What can I say about gourds? Over the years attempts have been made to grow these decorative crops, yet, most of those efforts failed miserably. It seems a humid climate makes it quite tricky. You see, gourds need to dry on the vine after a nice hot growing cycle. Texas provides the heat and a perfect growing cycle, but just when the gourds need to dry off and harden we get a deluge. Rotting is the final outcome.
Every once in a while southern nature gives us a break, offering a season just right for pretty little gourds. This year was looking like one of those years, but we just had two days of wet. The rain was desperately needed, so I won't complain, but the gourds might.
I have dried some and made bird houses with them. The last one broke this year after the branch it hung on fell. No one can say whether the gourds growing this season will make it. We generally leave the gourds until the vine has died away and the outer skin has browned. Every time I tried to pick them early and dry them they have molded horribly.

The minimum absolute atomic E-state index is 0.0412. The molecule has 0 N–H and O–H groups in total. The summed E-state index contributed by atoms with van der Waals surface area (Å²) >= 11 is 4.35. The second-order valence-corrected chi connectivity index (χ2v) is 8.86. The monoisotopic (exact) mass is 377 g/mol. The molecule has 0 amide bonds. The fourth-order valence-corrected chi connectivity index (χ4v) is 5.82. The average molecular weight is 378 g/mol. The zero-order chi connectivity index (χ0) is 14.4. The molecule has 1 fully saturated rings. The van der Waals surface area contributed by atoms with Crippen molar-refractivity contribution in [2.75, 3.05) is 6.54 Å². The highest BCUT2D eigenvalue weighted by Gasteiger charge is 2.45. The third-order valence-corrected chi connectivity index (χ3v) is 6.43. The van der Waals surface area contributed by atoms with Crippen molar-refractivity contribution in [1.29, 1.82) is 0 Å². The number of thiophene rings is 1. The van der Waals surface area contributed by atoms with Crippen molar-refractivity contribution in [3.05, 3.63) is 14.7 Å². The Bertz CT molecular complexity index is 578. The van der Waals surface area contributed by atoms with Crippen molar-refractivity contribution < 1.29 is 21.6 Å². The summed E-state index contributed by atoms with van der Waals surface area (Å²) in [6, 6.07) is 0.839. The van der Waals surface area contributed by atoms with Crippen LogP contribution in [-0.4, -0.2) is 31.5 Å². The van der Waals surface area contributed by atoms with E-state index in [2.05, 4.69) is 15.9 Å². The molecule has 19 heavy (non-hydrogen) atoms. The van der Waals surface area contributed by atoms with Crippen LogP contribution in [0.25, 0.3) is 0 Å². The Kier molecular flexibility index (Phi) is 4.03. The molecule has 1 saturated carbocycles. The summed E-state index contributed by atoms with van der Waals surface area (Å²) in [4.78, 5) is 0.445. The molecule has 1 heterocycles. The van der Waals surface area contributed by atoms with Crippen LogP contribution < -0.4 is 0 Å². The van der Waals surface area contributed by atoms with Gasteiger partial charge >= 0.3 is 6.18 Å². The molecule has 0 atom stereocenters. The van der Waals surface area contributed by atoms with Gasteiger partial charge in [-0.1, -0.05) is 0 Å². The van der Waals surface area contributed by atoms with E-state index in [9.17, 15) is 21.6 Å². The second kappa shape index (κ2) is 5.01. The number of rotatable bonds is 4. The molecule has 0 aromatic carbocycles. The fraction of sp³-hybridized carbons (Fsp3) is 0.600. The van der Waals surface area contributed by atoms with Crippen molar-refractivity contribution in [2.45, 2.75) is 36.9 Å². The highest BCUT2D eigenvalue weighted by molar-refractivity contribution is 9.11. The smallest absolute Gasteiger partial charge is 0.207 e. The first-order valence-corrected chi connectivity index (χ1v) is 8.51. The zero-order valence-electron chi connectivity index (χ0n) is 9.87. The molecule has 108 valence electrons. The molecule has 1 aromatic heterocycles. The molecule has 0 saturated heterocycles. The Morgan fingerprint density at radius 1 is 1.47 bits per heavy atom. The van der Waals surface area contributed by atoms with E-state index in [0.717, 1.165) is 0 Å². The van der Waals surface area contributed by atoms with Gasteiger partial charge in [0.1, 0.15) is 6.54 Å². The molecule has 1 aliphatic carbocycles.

Today, I walk through the garden and marvel at the range of funny shapes and sizes- farm boy planted so many unique gourds this year. Maybe we will get a few from the massive tangle of vines; who knows. Are you a gourd grower? Share your experience with us.